Both the US Secretary of State and the US Ambassador to Israel are requested to halt construction plans by the descendants of original landowners whose property was seized by Israel in 1950.
Two human rights organizations have urged the US to immediately abandon plans to construct a new embassy and diplomatic compound in Jerusalem on land that was allegedly taken from Palestinian families, some of whom are US citizens.
The request was made in a letter sent on Thursday to US Secretary of State Anthony Blinken and US Ambassador to Israel Thomas Nides on behalf of the Palestinian families by Adalah and the Center for Constitutional Rights (CCR).
Should the US move forward with this plan, the organizations warned, it would not only support Israel’s illegal seizure of Palestinian-owned land but also actively take part in the confiscation of US citizens’ land.
Following the highly contentious decision by former US President Donald Trump to unilaterally recognize Jerusalem as Israel’s capital and relocate the US embassy from Tel Aviv in May 2018, the US State Department and the Israel Land Authority submitted plans for a US diplomatic compound in February 2021.
The project’s final decision will be made after a 60-day public comment period, which began earlier this week.
The two organizations included rental agreements between Palestinian families and British Mandate authorities in the 45-page letter. At the time, these families’ land was temporarily leased for use as Allenby Barracks military base property.
According to the Absentees’ Property Law, which gives the government the authority to seize and imprison Palestinian assets that they were forced to abandon during the Nakba, the land was taken by the Israeli government.
Palestinians refer to the massacres and forcible expulsions they suffered at the hands of Zionist militias in 1948 as the Nakba, or “the catastrophe,” which left an estimated 15,000 native Palestinians dead and roughly 750,000 displaced.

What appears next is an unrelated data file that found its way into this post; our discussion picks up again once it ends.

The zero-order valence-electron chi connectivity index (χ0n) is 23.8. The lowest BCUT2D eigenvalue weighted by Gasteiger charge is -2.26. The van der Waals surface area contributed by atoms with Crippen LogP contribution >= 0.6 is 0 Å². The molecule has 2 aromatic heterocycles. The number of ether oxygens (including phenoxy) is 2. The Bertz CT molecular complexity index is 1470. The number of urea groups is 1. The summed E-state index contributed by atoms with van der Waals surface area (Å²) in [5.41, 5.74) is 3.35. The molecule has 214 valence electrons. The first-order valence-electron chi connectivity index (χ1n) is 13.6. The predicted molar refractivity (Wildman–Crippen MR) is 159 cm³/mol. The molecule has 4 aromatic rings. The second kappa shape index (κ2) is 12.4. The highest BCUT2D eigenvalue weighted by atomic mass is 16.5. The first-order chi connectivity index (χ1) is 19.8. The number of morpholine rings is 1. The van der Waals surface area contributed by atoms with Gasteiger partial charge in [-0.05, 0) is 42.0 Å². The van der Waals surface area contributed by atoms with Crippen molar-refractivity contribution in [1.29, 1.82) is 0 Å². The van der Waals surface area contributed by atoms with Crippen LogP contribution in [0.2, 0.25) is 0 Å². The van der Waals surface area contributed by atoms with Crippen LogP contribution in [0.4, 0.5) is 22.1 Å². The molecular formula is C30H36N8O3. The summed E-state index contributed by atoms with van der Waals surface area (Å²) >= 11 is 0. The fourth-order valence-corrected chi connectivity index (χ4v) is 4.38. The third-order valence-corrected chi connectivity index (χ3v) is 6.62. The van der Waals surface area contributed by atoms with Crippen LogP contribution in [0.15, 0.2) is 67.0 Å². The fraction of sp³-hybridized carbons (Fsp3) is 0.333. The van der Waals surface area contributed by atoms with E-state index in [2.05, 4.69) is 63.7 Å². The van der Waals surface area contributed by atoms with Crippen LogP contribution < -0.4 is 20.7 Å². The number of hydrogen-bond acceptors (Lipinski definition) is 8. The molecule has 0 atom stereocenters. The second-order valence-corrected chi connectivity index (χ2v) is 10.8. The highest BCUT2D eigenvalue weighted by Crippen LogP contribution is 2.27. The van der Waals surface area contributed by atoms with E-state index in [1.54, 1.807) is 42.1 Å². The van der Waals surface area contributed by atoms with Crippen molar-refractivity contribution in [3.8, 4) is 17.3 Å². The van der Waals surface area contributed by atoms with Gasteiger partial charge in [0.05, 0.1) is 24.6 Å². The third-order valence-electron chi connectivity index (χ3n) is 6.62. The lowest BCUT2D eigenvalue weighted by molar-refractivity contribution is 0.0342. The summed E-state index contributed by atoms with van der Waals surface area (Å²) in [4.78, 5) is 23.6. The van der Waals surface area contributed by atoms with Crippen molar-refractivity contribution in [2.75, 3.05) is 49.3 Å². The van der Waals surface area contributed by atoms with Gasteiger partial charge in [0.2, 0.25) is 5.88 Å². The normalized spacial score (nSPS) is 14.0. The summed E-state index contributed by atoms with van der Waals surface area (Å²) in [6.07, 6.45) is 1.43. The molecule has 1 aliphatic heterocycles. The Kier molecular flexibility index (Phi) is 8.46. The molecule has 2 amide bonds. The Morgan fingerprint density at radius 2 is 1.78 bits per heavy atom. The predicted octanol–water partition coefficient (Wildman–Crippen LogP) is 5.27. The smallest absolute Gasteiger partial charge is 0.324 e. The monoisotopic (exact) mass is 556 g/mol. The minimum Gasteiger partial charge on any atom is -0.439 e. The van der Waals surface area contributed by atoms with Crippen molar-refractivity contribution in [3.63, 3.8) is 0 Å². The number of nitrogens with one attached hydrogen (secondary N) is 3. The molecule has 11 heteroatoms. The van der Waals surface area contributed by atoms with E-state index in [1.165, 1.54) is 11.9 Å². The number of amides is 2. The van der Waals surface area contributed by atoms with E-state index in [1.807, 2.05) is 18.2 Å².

It will be built “on land seized from Palestinians in violation of international law” if the complex is allowed to proceed, Adalah and CCR claimed in the letter.
The family of Rashid Khalidi owns a portion of the land. In an interview with on Friday, Khalidi, the Professor of Modern Arab Studies at Columbia University, said that the letter should “put the US government in a very embarrassing position.”
American capitalism is built on the principle of private property. Private property is revered, according to him. And in this instance, an allied government has stolen property belonging to people, including US citizens, and the US government is complicit in the theft by erecting buildings on this private property. “.
Some of the land designated for the new complex was also owned by Ali Qleibo’s family. The historic contracts were made public by Adalah in July, but Qleibo, an artist, author, and anthropologist based in Jerusalem, told reporters that he has yet to hear from the US government.
That was really painful, he said, “refusing to acknowledge my rights of ownership. “They haven’t gotten in touch. ”
Qleibo asserted that his family was still living in Jerusalem in 1948. He said, “The war stopped one kilometer from our house.
To this day, Qleibo still passes by the land that the family had rented to the British but which was confiscated by Israeli authorities in 1950. “Every day, we have to deal with it. It’s a wound that never mends,” he said.